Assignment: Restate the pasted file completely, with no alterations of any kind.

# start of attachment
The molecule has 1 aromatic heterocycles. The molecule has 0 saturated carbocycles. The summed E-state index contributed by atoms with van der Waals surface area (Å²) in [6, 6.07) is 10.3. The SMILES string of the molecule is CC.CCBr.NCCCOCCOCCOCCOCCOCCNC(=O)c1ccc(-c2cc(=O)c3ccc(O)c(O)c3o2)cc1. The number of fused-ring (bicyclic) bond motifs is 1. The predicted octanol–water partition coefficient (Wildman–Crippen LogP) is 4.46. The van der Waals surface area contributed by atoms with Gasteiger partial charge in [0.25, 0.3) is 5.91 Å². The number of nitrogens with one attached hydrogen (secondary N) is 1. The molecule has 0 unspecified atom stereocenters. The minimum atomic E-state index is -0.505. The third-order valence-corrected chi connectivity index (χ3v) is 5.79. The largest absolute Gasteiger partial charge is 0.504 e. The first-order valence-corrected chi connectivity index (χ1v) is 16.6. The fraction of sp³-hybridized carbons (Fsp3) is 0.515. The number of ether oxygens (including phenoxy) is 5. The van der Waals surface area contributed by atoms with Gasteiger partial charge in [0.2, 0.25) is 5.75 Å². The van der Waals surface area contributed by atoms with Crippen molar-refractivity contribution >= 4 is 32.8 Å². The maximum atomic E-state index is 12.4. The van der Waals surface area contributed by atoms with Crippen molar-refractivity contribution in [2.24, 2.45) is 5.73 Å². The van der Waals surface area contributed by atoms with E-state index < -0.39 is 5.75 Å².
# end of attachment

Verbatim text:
The molecule has 1 aromatic heterocycles. The molecule has 0 saturated carbocycles. The summed E-state index contributed by atoms with van der Waals surface area (Å²) in [6, 6.07) is 10.3. The SMILES string of the molecule is CC.CCBr.NCCCOCCOCCOCCOCCOCCNC(=O)c1ccc(-c2cc(=O)c3ccc(O)c(O)c3o2)cc1. The number of fused-ring (bicyclic) bond motifs is 1. The predicted octanol–water partition coefficient (Wildman–Crippen LogP) is 4.46. The van der Waals surface area contributed by atoms with Gasteiger partial charge in [0.25, 0.3) is 5.91 Å². The number of nitrogens with one attached hydrogen (secondary N) is 1. The molecule has 0 unspecified atom stereocenters. The minimum atomic E-state index is -0.505. The third-order valence-corrected chi connectivity index (χ3v) is 5.79. The largest absolute Gasteiger partial charge is 0.504 e. The first-order valence-corrected chi connectivity index (χ1v) is 16.6. The fraction of sp³-hybridized carbons (Fsp3) is 0.515. The number of ether oxygens (including phenoxy) is 5. The van der Waals surface area contributed by atoms with Gasteiger partial charge in [0.2, 0.25) is 5.75 Å². The van der Waals surface area contributed by atoms with Crippen molar-refractivity contribution >= 4 is 32.8 Å². The maximum atomic E-state index is 12.4. The van der Waals surface area contributed by atoms with Crippen molar-refractivity contribution in [2.24, 2.45) is 5.73 Å². The van der Waals surface area contributed by atoms with E-state index < -0.39 is 5.75 Å².